WSU beats Stanford for the signature of Max Borghi, and its a huge coup for the Cougars. Here's the inside story on how the last three days unfolded for Borghi and WSU running backs coach Jim Mastro.
Washington State put a flourish on an already impressive 2018 signing class Friday morning, when Max Borghi, the coveted tailback from Pomona (Colo.) High, signed a national letter-of-intent to play for the Cougars.
Borghi announced his signing via Twitter, tweeting a photo of himself decked in Cougars’ gear, signing his letter-of-intent while surrounded by all the mail WSU had sent him during the recruiting process.
“Thank you for everyone who gave me the opportunity to play ball,” Borghi said in his tweet. “It’s official, I’ll be up in January and rocking jersey No. 21. Go Cougs.”
Borghi picked the Cougars despite a strong late push from Stanford, the school he’d wanted to play for since the age of 9. His signing put an end to a stressful 48 hours that began on Wednesday, the first day of the early signing period. And his addition gives the Cougars a huge boost in what was already shaping up to be the best signing class of the Mike Leach era.
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WSU signed 18 recruits that day, but Borghi wasn’t one of them. Instead, the tailback agonized over his decision and told WSU running backs coach Jim Mastro that he needed more time to think things through.
“It was a crazy couple of days,” Borghi said in an interview Friday morning. “Stanford offered me a while ago, and it’s been on my head for a while. That was truly my dream school growing up. But the relationship I had with coach Leach and coach Mastro and the WSU staff had almost shaped WSU into a dream school in itself.”
Borghi and Mastro had developed a close relationship during the recruiting process, and it was extremely tough for Borghi to tell Mastro on Wednesday that he wasn’t going to be signing with WSU that day because he needed more time to think over his decision.
But, said Borghi, “the way he took it really shaped me and my impression of who I wanted to play for. He was disappointed, but he understood. He told me, ‘You’ve got to do what’s best for you’ but said that I had a spot at WSU no matter what.”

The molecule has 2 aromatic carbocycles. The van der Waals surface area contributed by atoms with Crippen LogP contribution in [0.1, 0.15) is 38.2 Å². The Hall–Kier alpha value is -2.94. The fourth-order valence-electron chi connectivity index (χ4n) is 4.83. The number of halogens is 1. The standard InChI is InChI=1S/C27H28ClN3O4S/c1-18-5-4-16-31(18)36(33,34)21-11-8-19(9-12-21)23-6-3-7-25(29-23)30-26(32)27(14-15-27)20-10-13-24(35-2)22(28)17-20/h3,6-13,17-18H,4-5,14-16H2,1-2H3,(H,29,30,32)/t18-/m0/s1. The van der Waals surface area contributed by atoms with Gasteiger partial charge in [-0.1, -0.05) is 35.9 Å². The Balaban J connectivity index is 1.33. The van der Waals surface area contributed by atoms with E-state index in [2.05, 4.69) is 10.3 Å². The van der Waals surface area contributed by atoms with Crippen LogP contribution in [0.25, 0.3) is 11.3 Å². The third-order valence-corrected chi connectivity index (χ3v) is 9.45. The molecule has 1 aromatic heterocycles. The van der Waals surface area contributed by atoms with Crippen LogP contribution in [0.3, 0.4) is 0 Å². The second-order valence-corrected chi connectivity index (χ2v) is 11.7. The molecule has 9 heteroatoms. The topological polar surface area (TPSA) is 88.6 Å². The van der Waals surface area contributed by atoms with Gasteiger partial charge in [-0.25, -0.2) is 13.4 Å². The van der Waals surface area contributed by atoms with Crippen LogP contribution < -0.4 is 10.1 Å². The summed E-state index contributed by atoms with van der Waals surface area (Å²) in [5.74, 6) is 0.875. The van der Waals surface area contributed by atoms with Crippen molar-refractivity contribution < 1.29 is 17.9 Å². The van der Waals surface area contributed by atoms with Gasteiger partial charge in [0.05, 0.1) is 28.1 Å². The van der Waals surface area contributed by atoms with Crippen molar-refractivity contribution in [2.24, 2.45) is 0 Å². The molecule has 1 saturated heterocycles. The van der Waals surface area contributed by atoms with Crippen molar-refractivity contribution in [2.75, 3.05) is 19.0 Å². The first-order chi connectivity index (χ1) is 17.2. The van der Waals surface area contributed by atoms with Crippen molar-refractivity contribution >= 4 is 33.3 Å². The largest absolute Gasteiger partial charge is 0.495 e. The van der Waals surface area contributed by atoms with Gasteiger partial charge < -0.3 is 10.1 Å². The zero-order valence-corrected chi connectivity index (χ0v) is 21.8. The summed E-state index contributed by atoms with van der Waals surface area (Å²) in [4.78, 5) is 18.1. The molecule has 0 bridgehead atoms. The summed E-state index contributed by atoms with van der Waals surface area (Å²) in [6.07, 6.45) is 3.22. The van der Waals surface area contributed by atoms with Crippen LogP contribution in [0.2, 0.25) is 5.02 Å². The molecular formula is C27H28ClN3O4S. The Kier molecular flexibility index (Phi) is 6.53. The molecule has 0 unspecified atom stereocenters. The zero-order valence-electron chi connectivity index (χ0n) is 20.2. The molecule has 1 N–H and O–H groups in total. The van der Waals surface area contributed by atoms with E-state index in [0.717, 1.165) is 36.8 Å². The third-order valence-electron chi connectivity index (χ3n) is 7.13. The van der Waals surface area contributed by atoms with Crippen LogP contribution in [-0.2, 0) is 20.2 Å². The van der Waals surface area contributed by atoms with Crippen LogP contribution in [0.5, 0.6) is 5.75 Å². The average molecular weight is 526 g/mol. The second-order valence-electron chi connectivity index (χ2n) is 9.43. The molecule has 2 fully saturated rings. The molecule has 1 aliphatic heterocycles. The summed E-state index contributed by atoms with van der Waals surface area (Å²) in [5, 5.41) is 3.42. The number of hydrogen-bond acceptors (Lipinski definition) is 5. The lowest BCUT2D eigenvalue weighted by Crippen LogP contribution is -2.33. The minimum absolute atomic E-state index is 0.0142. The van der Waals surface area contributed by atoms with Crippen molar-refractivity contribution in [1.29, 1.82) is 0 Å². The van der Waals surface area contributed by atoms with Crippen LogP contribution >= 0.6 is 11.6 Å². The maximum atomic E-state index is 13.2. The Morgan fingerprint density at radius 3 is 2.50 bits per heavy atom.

Ultimately, Borghi says his relationship with Mastro and Leach proved to be the deciding factor.
“Over the recruiting process, you build relationships with every single coach, but the coaches at WSU I had built a relationship with, I was just so close with coach Mastro I can’t even describe it,” Borghi said. “I love the facilities, and the college town vibe, and how everyone likes the Cougars, and you see the symbol and you say, ‘Go Cougs.’ I’m so excited.”
Thus came the moment Friday morning that made Mastro’s year. To properly understand its significance, you have to go back to this summer and the day Borghi committed to WSU.
Mastro was with his family at his house in Reno in June when Borghi delivered the good news: he was decommitting from Colorado to commit to WSU.
Borghi, a 5-foot-10, 195-pounder, finished his prep career with 6,473 all-purpose yards and a Colorado 5A state championship. He’s a versatile running back and return specialist with impressive speed for his size, the strength to break tackles, and soft hands out of the backfield, and he had 1,690 rushing yards and 27 rushing touchdowns, and 115 receiving yards his senior year.
In Colorado, he was viewed as the next coming of fellow Colorado native Christian McCaffrey, whom Borghi looked up to while growing up. McCaffrey, the son offormer Denver Broncos receiver Ed McCaffrey, was a Colorado prep football legend at Valor Christian, he went to Stanford, and was the No. 8 overall pick by the Carolina Panthers in the NFL Draft in May.
Borghi has a similar skillset to McCaffrey, who leads the Panthers with 73 receptions this season and is also their third-leading rusher.
In Mastro’s estimation, that made Borghi perfect for the WSU offense and the heir apparent to the role currently held by Jamal Morrow, who’s the most versatile of the Cougars’ trio of backs.
So after Borghi committed in June, Mastro texted him a photo of his grandson holding up a sign that read, “Welcome to the Cougar family, Max! Go Cougs.”
On Friday morning, Mastro’s wife was going through photos on her phone when she found the photo her husband had texted to Borghi in the summer.
Mastro texted the photo to Borghi, saying, “I guess I’ll have to delete this picture now.”
Borghi didn’t respond.
But two hours later, Mastro was on the phone with his mother, who lives in Colorado, when Borghi tried to Facetime him.
The coach thought Borghi was calling to tell him to his face that he was going to Stanford. Instead, when Mastro accepted Borghi’s Facetime request, he was greeted by the image of Borghi in Cougars’ gear, sitting at a desk and putting his pen to a WSU letter of intent.
“It pumped him up,” Borghi said. “It’s over, I’m a Coug.”